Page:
Yahoo! might not be the king of search anymore but their content and advertising businesses and overseas subsidiaries still drive revenue that makes the internet giant over $4 billion in revenue and their news and e-mail platforms continue to drive millions of visitors and therefore ad revenue.
Unfortunately for many publishers, who depend on traditional banner and text ads, such as Yahoo!, ad blocking has become increasingly prevalent throughout the last few years. This has been partly driven by advertisers responding to “banner blindness” by making their ads more intrusive, more demanding of system resources, and altogether more annoying for users.
Clearly there are two solutions to the problem for publishers that depend on this revenue: solve the problem of users hating the ads by devising guidelines and standards that reduce annoyance or forcing users to turn their ad blocking software off.
According to The Albany Daily Star, many Yahoo! e-mail users are seeing a notification demanding that they turn off Ad Block Plus, a popular ad blocker, if they wish to proceed to use the service.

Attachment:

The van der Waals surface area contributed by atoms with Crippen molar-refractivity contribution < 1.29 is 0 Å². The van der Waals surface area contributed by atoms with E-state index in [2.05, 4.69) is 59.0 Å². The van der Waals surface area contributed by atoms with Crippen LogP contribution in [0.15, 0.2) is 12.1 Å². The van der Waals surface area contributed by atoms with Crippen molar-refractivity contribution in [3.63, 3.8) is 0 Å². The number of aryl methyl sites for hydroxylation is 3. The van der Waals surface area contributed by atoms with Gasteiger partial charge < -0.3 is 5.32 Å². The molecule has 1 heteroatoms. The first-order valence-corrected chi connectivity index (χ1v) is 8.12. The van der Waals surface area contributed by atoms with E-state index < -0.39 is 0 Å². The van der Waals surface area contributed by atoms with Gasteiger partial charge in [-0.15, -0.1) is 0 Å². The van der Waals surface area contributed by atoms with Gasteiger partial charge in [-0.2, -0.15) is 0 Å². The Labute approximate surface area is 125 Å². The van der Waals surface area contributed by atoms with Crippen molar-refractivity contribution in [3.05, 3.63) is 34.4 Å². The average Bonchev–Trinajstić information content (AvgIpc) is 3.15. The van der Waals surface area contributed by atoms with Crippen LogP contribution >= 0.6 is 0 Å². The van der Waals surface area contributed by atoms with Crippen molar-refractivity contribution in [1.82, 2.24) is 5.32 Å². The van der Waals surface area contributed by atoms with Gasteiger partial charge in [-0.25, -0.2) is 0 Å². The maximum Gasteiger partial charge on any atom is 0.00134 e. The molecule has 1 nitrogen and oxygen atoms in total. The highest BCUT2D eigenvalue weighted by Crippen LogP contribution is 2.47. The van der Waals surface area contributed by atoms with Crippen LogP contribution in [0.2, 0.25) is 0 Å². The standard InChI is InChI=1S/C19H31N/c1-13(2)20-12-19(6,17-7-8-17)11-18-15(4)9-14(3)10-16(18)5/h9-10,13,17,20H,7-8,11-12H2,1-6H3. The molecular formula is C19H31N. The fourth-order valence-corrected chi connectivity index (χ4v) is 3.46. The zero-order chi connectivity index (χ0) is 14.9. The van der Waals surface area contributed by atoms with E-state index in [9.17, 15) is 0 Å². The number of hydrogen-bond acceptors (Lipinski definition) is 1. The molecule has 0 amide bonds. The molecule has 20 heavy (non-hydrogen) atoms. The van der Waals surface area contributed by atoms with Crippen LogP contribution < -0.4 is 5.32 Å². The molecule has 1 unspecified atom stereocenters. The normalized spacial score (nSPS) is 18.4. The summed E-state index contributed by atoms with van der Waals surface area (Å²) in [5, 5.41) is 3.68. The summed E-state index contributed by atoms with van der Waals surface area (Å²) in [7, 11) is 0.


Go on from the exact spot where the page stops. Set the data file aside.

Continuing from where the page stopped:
This is likely to be effective for ‘essential’ services such as e-mail or other accounts that users sign into regularly and may be loathed to change due to the hassle of notifying all their contacts, but is unlikely to work for all but the highest quality news outlets as hundreds of ‘unprotected’ versions of a story will often be published at the same time and easily accessible through news search services, such as Google News.
If publishers and the ad networks that support them are unable to resolve these issues and ad exposure and revenue continues to decline, innovative brands will continue to seek exposure through their own media brands. Ritz Crackers, for example, recently built and marketed their product through Cheese Rank, a magazine for cheese aficionados. Hundreds of law firms have built blogs around specific niches, catering to an audience that’s relevant to their firm. As more and more businesses find ways to connect with their audiences through their own media strategies, less and less time will remain for traditional outlets to cash in on the move to the web, which judging by the spate of newspaper closures, and unfortunate layoffs, hasn’t been going very well for the traditional media anyway.
[Image by BillionPhotos]